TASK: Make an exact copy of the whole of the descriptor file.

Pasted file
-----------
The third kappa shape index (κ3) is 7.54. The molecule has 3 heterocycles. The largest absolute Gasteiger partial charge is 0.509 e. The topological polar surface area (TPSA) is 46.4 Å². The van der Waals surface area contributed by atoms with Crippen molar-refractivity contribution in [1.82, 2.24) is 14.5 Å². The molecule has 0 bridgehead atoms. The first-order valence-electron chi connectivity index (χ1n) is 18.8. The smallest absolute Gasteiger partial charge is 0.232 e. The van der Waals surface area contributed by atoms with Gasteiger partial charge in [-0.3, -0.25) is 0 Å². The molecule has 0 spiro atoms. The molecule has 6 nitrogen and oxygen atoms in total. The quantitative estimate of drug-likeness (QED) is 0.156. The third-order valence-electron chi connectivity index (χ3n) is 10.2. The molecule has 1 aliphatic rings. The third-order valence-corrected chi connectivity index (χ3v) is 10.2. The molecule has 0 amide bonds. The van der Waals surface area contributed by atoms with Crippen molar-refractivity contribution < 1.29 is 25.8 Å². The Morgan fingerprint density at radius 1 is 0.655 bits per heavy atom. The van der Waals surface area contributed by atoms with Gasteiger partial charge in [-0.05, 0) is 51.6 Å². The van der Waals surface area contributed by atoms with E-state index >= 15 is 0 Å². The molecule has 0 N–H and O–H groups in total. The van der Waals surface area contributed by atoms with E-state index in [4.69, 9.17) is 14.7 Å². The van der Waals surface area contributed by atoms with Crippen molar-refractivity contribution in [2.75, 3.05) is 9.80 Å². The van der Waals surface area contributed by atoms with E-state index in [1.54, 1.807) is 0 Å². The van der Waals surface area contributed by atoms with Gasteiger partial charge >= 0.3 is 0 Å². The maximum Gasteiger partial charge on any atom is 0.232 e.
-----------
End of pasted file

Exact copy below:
The third kappa shape index (κ3) is 7.54. The molecule has 3 heterocycles. The largest absolute Gasteiger partial charge is 0.509 e. The topological polar surface area (TPSA) is 46.4 Å². The van der Waals surface area contributed by atoms with Crippen molar-refractivity contribution in [1.82, 2.24) is 14.5 Å². The molecule has 0 bridgehead atoms. The first-order valence-electron chi connectivity index (χ1n) is 18.8. The smallest absolute Gasteiger partial charge is 0.232 e. The van der Waals surface area contributed by atoms with Gasteiger partial charge in [-0.3, -0.25) is 0 Å². The molecule has 0 spiro atoms. The molecule has 6 nitrogen and oxygen atoms in total. The quantitative estimate of drug-likeness (QED) is 0.156. The third-order valence-electron chi connectivity index (χ3n) is 10.2. The molecule has 1 aliphatic rings. The third-order valence-corrected chi connectivity index (χ3v) is 10.2. The molecule has 0 amide bonds. The van der Waals surface area contributed by atoms with Crippen molar-refractivity contribution < 1.29 is 25.8 Å². The Morgan fingerprint density at radius 1 is 0.655 bits per heavy atom. The van der Waals surface area contributed by atoms with Gasteiger partial charge in [-0.05, 0) is 51.6 Å². The van der Waals surface area contributed by atoms with E-state index >= 15 is 0 Å². The molecule has 0 N–H and O–H groups in total. The van der Waals surface area contributed by atoms with E-state index in [4.69, 9.17) is 14.7 Å². The van der Waals surface area contributed by atoms with Crippen molar-refractivity contribution in [2.75, 3.05) is 9.80 Å². The van der Waals surface area contributed by atoms with E-state index in [1.54, 1.807) is 0 Å². The van der Waals surface area contributed by atoms with Gasteiger partial charge >= 0.3 is 0 Å². The maximum Gasteiger partial charge on any atom is 0.232 e.